By: Nikos Tsafos
Over the past decade, the market for liquefied natural gas (LNG) has expanded dramatically: over 20 countries started to import LNG after 2008, opening far and wide a market hitherto limited to a small number of big importers. This expansion has been supercharged by floating storage and regasification units (FSRUs), which simplified the process for a country to become an importer—a story well told in the news
, research reports
, and company presentations
But there is another side to this story. Many countries join the LNG market, but most stop at a relatively small import volume, and some reduce their imports over time. Only a few markets keep growing, and fewer still become large markets. Consider the graph below, which shows LNG imports into countries that joined the market after 2008 (through 2015 since more recent importers do not have enough data points to establish a trend).
There are certainly a few markets that register sharp growth: Pakistan and Thailand stand out and, less so, Singapore, Poland, and the Netherlands (which is a bit of an outlier having seen just a one-year jump in 2018). But it is just as common to find markets that reach a certain level and mostly stay there—Kuwait, Chile, Jordan, Malaysia, and Israel look like they fall in this category (one can always read the data differently). And there is another batch of countries where imports in 2018 were far below their peak: Argentina, Egypt, Brazil, UAE, Lithuania, and Canada.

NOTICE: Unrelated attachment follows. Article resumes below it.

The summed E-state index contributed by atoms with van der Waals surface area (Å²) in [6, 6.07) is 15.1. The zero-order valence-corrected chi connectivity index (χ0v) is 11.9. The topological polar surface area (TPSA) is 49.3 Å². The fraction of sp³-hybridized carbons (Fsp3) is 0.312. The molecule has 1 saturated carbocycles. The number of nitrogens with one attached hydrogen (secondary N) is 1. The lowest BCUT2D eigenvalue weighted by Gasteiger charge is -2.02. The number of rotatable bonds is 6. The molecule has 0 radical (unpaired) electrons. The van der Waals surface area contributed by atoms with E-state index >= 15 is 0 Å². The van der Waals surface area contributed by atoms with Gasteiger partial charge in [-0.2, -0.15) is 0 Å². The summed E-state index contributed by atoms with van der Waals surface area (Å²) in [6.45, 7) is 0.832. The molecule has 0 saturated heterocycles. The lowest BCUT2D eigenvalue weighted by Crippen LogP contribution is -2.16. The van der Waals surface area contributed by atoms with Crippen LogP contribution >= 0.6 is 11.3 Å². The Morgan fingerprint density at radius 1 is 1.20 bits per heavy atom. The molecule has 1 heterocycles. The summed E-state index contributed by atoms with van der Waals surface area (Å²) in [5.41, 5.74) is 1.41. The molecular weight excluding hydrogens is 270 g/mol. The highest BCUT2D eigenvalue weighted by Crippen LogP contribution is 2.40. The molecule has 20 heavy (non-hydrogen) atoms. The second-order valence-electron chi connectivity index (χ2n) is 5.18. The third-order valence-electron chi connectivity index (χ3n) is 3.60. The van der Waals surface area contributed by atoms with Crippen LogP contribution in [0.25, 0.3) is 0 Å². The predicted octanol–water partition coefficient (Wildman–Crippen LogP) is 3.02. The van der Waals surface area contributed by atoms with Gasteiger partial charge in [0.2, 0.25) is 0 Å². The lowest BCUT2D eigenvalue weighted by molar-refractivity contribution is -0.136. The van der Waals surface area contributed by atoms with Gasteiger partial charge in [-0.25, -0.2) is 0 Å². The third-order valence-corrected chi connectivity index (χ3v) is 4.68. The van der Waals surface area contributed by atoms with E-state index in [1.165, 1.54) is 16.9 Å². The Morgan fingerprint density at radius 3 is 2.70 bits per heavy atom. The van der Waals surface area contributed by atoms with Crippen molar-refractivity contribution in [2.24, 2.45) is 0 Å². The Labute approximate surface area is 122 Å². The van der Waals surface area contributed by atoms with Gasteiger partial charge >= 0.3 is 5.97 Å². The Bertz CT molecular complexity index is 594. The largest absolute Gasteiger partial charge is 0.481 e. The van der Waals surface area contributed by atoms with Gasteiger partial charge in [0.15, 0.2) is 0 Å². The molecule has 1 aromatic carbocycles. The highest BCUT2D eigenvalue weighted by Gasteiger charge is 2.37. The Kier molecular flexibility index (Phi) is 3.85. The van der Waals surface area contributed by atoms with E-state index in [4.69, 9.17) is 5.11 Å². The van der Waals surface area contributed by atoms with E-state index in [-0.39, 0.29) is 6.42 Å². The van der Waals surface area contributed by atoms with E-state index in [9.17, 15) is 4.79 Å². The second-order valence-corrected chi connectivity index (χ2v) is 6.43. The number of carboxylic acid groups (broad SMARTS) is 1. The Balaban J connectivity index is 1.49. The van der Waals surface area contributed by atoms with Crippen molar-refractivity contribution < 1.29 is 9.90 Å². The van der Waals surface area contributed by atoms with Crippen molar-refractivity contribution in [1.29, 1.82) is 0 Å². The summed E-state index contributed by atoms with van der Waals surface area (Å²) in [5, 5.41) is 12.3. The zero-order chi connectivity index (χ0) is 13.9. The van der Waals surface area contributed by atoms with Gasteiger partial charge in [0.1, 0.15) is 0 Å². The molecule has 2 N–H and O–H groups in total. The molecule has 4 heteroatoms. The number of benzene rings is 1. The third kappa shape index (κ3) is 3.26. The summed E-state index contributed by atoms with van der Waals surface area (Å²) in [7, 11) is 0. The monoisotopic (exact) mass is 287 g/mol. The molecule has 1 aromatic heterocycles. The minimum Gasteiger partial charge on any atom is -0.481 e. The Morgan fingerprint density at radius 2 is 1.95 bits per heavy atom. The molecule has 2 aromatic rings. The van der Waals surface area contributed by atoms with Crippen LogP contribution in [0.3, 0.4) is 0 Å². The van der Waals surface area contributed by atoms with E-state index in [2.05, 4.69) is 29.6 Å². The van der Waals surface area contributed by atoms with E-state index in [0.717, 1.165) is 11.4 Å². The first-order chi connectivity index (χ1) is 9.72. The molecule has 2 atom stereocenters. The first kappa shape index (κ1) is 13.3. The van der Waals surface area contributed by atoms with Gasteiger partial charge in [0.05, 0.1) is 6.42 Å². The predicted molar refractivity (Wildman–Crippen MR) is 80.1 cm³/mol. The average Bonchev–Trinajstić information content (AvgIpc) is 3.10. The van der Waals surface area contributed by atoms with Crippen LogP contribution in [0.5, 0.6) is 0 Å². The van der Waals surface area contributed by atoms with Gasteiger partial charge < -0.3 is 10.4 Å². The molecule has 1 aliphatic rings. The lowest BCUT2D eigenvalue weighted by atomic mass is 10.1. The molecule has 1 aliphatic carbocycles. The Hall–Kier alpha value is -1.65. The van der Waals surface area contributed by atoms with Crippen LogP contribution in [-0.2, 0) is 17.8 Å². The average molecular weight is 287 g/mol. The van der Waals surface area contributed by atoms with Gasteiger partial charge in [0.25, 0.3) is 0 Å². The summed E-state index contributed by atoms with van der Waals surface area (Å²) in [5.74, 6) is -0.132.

Each country has a story, of course; in some countries, domestic production or pipeline imports replaced LNG (e.g., Argentina, Canada, and Egypt). In others, LNG is a backup that adjusts up and down based on needs (e.g., Brazil and Israel). Others import about as much as they need and may never become large markets (e.g., Lithuania). Others import mostly seasonally, and their plateau might signify infrastructure constraints (e.g., Kuwait).
The point here is that the LNG market has been remarkably successful in reaching new markets, but it has a harder time converting these markets into big consumers. Just as often, countries hit a plateau and stay there, or they might even turn to alternatives that reduce their LNG needs. Counting how many markets import LNG is not enough. It is just as vital to chronicle what happens to these markets over time.